They said that the COVID-19 outbreak has demonstrated that the reform, which was proposed by Congress in the fiscal 2017 National Defense Authorization Act, “introduces barriers, creates unnecessary complexity and increases inefficiency and cost.”
“The proposed DHA end-state represents unsustainable growth with a disparate intermediate structure that hinders coordination of service medical response to contingencies such as a pandemic,” they wrote in the memo, first obtained by a reporter for Synopsis, a Capitol Hill newsletter that focuses on military and veterans health care.
The DoD launched major reforms of its health system in 2013 with the creation of the Defense Health Agency, an organization initially established to improve the quality of health care available to military personnel and family members and reduce services such as administration, IT, logistics and training that existed in triplicate across the three service medical commands.
But the initiatives ballooned in 2016, with Congress passing legislation that placed the DHA in charge of military hospitals and clinics worldwide, as well as research and development, public health agencies, medical logistics and other operations run by the service medical commands.
On Oct. 1, 2019, all military hospitals and clinics in the continental United States were transferred to the DHA, with those overseas expected to move over by October 2021.
But in December, Army Secretary Ryan McCarthy asked for a temporary halt of the transfers of Army facilities and requested that the Army Public Health Center and Army Medical Research and Development Command remain permanently under the service’s control.
Ryan said he had concerns with what he viewed as a “lack of performance and planning with respect to the transition” by the DHA and Defense Department Health Affairs, according to a memo he sent Deputy Defense Secretary David Norquist.
McCarthy’s comments were the first public statements by a military service in opposition to the transformation, which also calls for cutting roughly 18,000 military medical personnel.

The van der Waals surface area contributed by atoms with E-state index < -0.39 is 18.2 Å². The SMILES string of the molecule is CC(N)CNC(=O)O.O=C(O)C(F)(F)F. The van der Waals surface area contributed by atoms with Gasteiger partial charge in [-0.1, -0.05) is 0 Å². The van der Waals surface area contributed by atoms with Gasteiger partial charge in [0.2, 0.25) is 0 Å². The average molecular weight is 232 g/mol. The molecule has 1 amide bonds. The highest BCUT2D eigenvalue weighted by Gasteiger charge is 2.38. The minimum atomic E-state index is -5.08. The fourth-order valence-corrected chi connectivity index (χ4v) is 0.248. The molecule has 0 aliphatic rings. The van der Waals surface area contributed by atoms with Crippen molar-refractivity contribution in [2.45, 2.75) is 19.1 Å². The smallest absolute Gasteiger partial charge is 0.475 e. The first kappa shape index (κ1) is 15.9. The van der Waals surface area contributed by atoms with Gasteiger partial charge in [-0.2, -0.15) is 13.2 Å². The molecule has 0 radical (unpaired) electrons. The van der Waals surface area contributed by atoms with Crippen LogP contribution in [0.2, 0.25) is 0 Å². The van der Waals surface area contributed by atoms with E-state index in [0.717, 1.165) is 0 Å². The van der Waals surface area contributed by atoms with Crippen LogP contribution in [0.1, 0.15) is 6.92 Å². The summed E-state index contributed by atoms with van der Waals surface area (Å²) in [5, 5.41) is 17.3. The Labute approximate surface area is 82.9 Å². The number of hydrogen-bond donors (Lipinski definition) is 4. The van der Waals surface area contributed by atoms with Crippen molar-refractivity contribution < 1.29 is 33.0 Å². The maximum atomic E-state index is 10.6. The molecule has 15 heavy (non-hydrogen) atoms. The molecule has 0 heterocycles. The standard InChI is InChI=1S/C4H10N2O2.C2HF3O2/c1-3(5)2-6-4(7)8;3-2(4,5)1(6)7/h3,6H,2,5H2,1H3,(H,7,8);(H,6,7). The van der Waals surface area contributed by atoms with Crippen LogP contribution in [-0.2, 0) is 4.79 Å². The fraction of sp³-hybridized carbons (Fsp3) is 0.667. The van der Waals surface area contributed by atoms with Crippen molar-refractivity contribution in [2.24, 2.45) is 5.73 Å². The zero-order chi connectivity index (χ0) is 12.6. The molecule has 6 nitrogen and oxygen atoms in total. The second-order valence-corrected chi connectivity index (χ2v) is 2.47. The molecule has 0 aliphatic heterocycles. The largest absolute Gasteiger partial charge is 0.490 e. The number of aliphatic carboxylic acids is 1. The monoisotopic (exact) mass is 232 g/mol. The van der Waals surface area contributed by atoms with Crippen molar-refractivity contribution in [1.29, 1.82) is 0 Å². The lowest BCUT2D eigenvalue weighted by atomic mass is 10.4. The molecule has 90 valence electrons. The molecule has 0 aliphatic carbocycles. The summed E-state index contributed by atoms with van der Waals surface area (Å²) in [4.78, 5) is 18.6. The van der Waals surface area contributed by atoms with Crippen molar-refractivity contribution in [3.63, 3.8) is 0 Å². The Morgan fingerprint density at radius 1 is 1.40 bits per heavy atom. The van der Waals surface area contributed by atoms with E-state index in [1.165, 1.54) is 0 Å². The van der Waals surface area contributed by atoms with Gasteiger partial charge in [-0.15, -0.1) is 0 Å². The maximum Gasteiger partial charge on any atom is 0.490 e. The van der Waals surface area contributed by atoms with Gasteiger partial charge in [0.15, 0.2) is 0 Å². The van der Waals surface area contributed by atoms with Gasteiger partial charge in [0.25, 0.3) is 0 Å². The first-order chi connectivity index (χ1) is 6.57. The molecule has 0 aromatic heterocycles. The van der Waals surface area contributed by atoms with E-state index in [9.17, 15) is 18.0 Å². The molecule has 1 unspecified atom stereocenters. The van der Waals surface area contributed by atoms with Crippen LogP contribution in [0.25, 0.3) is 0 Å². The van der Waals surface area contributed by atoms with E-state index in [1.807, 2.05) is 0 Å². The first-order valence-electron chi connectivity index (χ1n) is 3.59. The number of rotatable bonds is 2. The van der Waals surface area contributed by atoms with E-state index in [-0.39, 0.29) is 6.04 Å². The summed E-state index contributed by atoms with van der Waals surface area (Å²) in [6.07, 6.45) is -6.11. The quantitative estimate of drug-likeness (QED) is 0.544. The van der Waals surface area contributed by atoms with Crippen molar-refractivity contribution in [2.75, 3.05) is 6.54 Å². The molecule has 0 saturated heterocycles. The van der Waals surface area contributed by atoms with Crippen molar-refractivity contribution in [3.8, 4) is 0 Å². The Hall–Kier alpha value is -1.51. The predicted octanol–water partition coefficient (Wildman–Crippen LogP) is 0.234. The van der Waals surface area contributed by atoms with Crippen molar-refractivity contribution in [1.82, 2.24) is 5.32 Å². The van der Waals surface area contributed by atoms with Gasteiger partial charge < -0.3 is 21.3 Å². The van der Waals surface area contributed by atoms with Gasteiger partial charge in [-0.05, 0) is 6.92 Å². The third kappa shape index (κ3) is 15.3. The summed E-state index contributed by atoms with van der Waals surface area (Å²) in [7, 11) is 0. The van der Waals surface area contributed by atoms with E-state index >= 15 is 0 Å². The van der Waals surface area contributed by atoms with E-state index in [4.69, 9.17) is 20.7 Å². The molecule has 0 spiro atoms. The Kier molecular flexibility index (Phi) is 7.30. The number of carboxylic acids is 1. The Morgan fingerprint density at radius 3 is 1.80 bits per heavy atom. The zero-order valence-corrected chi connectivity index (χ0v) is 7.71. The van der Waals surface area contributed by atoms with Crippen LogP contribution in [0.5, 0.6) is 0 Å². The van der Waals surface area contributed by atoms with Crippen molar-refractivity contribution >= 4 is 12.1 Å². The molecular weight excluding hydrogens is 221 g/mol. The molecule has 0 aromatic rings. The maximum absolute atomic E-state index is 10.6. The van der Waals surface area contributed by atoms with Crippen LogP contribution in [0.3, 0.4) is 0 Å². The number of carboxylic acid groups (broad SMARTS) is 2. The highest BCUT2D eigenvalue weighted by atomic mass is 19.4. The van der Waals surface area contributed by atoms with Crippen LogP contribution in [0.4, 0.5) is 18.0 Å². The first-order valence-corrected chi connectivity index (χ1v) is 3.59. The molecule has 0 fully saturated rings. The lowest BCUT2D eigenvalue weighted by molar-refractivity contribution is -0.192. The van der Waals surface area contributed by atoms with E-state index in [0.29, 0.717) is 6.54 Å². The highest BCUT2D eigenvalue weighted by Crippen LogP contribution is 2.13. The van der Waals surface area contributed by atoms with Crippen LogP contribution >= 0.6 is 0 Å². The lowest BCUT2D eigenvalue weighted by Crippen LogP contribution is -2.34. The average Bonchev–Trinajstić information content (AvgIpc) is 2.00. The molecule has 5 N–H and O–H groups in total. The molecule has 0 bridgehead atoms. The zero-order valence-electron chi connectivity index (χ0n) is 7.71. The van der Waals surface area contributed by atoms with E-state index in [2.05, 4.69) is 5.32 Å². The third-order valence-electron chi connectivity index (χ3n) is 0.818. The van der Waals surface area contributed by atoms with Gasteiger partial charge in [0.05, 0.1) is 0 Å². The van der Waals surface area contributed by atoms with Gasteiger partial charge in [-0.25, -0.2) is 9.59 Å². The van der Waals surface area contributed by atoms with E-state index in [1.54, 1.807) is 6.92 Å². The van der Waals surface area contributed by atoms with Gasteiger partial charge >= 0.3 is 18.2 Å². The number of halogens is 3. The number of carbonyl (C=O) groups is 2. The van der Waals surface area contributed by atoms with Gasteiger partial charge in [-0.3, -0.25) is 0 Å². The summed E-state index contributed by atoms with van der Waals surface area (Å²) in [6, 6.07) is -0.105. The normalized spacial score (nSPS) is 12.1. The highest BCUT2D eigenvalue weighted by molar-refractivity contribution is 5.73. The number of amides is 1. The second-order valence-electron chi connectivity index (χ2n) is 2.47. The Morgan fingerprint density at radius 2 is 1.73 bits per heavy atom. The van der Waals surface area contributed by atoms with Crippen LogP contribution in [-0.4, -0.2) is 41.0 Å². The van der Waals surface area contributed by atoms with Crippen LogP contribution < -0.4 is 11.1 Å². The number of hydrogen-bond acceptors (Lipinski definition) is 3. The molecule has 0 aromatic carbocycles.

In early March, the Air Force and Army surgeons general weighed in, telling the House Appropriations defense subcommittee that the reorganization is an “extremely difficult” and “complicated merger of four cultures.” They suggested that the Defense Health Agency isn’t ready for some of the coming changes.
The DHA assumed management of all domestic military treatment facilities without the staff or management capabilities to actually run them. As part of the plan, the services were to provide support and guidance for the DHA to run the hospitals and clinics in the interim, until its personnel were ready to operate them.
But then the pandemic struck. And according to a source familiar with operations at several medical treatment facilities in the Washington, D.C., region, tensions that had been bubbling since the initial facility transfer erupted.
At one facility, commanders and DHA leadership argued over who was responsible for the COVID-19 screening tents in the parking lot.
“There are definitely turf battles going on,” said the source, a DoD civilian employee. “[The services] are making it very hard.”
The COVID-19 pandemic has delayed several elements of the military health system reform effort. In March, the DoD placed a 60-day hold on a step to establish administrative markets responsible for military treatment facilities in five regions in the U.S.
In April, the department paused the rollout of its Military Health Systems Genesis electronic medical records program to several new medical facilities, although it continued to modernize the IT infrastructure needed to support the system.